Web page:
The nearly microscopic-sized caterpillar hairs are toxic to human skin, get caught up in the wind and can cause health problems to nearly anyone near infested trees. While a rash similar in intensity to poison ivy is the most common symptom, some people exposed to the hairs breathe them in and suffer respiratory problems as well. The hairs are difficult to see and can also penetrate clothing.


With climate change making Maine more hospitable to the browntail moth, scientists are researching what can be done to keep populations in check.

“We haven’t had this big of a browntail moth outbreak in 100 years ,” said Angela Mech, assistant professor of forest entomology at the University of Maine. “There are still so many questions we don’t know the answers to.”

This summer, Mech will research whether the reproductive cycle of the browntail moth can be disrupted, similar to how scientists discovered a way to disrupt the mating of the spongy moth, another forest pest that has caused massive defoliation.

Mech said the strategy is to identify the chemical composition of the female sex pheromone of the browntail moth and then saturate an area with the pheromone to confuse males and make it more difficult for them to find mates.


The strategy is very targeted – only browntail moths can smell their species’ sex pheromones – and if successful would be an environmentally friendly solution to control the browntail moth population.


While scientists are working on longterm solutions to browntail infestations, property owners can keep populations in check by identifying winter webs and cutting them down from trees. Putting the webs in a bucket of soapy water kills the caterpillars.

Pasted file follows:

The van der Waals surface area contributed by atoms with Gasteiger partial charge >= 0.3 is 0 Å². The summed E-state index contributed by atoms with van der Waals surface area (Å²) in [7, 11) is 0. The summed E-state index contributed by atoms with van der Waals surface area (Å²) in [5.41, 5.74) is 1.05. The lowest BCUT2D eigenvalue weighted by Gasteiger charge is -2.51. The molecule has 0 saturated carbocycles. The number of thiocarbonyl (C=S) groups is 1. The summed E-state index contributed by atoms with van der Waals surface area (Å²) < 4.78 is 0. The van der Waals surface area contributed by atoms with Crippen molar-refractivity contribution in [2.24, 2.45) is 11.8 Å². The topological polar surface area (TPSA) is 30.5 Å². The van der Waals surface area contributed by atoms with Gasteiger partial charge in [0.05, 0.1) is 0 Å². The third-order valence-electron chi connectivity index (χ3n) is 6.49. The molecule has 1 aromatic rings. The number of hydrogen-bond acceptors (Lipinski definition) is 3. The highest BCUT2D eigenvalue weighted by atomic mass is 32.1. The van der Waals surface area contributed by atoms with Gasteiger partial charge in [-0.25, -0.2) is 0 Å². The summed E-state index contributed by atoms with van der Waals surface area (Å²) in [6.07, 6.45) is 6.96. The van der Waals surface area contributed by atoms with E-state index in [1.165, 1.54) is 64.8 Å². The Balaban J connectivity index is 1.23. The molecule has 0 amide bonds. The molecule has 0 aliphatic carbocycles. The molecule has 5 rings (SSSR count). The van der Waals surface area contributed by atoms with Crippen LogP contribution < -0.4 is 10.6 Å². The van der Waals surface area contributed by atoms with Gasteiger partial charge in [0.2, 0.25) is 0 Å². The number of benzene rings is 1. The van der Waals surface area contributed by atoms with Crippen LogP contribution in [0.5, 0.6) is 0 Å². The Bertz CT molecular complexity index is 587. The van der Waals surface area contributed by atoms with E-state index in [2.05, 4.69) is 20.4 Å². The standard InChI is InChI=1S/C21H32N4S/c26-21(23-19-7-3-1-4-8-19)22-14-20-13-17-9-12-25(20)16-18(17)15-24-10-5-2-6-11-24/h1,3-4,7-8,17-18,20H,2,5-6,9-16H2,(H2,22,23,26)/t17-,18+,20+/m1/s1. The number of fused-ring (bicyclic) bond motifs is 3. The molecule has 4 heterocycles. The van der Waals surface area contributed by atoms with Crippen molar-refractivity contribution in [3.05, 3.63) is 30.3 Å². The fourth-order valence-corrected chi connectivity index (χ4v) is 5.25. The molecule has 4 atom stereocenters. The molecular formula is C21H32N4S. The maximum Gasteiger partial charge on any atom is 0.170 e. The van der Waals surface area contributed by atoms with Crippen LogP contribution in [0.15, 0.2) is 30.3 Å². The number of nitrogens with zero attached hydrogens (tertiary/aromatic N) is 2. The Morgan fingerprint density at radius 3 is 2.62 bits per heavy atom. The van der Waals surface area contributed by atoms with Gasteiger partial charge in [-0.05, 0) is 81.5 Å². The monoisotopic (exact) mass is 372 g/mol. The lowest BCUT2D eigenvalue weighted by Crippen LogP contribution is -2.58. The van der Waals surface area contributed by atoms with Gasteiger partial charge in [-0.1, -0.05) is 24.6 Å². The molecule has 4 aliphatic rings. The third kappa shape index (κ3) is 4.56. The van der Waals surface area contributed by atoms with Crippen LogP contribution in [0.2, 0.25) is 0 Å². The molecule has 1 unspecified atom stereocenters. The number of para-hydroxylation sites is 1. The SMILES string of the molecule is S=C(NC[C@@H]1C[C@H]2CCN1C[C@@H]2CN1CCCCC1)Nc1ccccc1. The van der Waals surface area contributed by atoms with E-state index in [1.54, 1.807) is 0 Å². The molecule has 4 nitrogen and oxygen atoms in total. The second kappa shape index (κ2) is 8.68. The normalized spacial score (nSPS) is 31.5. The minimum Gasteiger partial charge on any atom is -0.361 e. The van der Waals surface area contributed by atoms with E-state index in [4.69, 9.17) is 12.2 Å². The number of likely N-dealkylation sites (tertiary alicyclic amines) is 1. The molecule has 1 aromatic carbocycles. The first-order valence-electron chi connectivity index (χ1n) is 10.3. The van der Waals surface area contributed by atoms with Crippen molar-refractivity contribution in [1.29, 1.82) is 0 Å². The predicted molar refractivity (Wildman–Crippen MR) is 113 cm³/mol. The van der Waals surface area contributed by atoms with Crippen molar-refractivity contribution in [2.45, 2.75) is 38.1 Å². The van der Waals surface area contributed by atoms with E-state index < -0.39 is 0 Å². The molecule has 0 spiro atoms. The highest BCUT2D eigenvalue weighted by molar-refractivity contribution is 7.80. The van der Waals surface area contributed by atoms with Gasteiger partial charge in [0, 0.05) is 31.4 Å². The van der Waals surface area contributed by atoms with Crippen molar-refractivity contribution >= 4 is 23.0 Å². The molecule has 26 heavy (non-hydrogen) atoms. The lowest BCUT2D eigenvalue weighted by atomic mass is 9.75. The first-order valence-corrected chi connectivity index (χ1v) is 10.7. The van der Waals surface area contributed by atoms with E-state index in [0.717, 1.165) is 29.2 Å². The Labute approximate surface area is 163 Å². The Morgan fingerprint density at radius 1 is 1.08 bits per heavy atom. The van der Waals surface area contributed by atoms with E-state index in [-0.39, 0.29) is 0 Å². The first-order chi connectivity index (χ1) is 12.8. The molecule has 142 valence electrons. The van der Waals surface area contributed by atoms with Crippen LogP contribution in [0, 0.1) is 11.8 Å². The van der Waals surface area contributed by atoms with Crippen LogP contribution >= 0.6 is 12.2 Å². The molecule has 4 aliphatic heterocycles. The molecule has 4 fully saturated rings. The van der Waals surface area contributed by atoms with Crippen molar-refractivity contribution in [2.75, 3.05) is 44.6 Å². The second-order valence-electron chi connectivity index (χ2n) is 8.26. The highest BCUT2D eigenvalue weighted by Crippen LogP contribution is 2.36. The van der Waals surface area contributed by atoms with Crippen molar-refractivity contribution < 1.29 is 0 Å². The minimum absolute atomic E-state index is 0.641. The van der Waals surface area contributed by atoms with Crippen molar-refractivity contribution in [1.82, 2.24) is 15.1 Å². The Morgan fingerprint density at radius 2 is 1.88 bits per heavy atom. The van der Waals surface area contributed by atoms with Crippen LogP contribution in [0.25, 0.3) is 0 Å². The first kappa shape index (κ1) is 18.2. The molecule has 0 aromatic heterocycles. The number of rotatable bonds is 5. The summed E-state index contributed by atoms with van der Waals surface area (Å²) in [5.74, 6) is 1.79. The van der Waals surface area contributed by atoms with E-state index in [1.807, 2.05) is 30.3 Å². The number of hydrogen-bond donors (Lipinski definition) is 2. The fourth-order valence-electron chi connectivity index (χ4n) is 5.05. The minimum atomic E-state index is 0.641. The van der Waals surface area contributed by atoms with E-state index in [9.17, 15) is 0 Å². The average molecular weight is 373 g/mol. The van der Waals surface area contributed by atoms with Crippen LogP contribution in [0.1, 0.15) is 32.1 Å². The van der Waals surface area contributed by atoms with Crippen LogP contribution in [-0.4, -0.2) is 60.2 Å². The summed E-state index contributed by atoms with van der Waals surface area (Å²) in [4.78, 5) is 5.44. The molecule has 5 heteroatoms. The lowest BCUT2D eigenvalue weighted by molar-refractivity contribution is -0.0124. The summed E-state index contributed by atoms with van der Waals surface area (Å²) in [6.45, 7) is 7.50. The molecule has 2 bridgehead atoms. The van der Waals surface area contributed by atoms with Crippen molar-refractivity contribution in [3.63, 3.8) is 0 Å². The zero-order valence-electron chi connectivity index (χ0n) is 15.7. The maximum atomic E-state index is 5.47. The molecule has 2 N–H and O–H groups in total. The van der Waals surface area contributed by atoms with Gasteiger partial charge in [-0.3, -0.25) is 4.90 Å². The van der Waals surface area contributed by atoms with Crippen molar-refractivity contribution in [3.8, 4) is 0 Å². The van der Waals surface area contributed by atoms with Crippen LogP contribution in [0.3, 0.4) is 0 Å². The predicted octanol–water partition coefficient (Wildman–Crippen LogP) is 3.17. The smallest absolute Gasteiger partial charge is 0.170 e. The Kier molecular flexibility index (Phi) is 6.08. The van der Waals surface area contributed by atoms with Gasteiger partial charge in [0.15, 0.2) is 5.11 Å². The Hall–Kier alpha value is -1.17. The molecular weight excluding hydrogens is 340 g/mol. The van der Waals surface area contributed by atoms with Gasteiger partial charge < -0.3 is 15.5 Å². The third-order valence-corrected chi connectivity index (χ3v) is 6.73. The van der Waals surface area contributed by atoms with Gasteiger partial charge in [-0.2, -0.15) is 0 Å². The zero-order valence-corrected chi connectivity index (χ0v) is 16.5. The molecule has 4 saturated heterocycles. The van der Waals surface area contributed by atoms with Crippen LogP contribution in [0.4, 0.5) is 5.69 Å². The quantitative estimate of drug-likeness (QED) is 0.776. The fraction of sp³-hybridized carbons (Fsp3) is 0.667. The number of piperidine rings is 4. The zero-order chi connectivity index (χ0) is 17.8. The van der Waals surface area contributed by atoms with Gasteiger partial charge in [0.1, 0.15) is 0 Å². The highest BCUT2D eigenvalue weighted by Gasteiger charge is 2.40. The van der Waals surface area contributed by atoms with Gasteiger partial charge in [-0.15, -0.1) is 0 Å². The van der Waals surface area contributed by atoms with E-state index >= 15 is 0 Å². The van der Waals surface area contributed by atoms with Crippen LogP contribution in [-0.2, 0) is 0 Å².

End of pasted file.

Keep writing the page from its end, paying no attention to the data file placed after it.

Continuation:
When doing yard or landscaping work such as mowing and raking in areas with infestations, wearing long pants, gloves and eye protection, and taking a cool shower afterward can help minimize contact with caterpillar hairs.

Browntail moth caterpillar

Some towns work to control browntail moth populations at the local level.

Scott Couture, tree warden for the town of Yarmouth, said municipal staff go street by street to identify nests, take notes and remove nests in public areas and in the public right-of-way, and also spray trees with pesticides. Couture said they will knock on doors and tell homeowners that they have nests in their backyard and give them information on how to control populations.


But not everyone will take action.

“A lot of people will find out the hard way they are very allergic,” Couture said.

For those who do get the itchy rash, some pharmacies in Maine sell specialized compounds for browntail moth rashes.

Tom Schmeelk, Maine Forest Service entomologist looks over a browntail moth caterpillar infestation in a chokecherry tree in Brunswick on Wednesday. (Staff photo by Shawn Patrick Ouellette/Staff Photographer)

Steve Royer, vice president of pharmacy services for Kennebec Pharmacy and Home Care, said they have been making a “proprietary prescription strength” compound for the browntail moth rash for the past decade, and during the peak of a bad season will sell more than 1,000 prescriptions per week.

He said they have also noticed a shift in where people are coming into contact with the caterpillar hairs. They used to sell much of the compound in Brunswick, but in recent years have sold more in the Rockport and Augusta locations.

Schmeelk said people throughout Maine should be aware of the caterpillars because they are no longer primarily a coastal pest.

“When the browntail moth moved inland and northward, it has taken a lot of people by surprise,” Schmeelk said. “We don’t know how long this outbreak will continue, but we hope to go back to baseline levels at some point, and give people some relief.”

For more information on how to avoid browntail moth caterpillars, go to maine.gov/dacf/knockoutbtm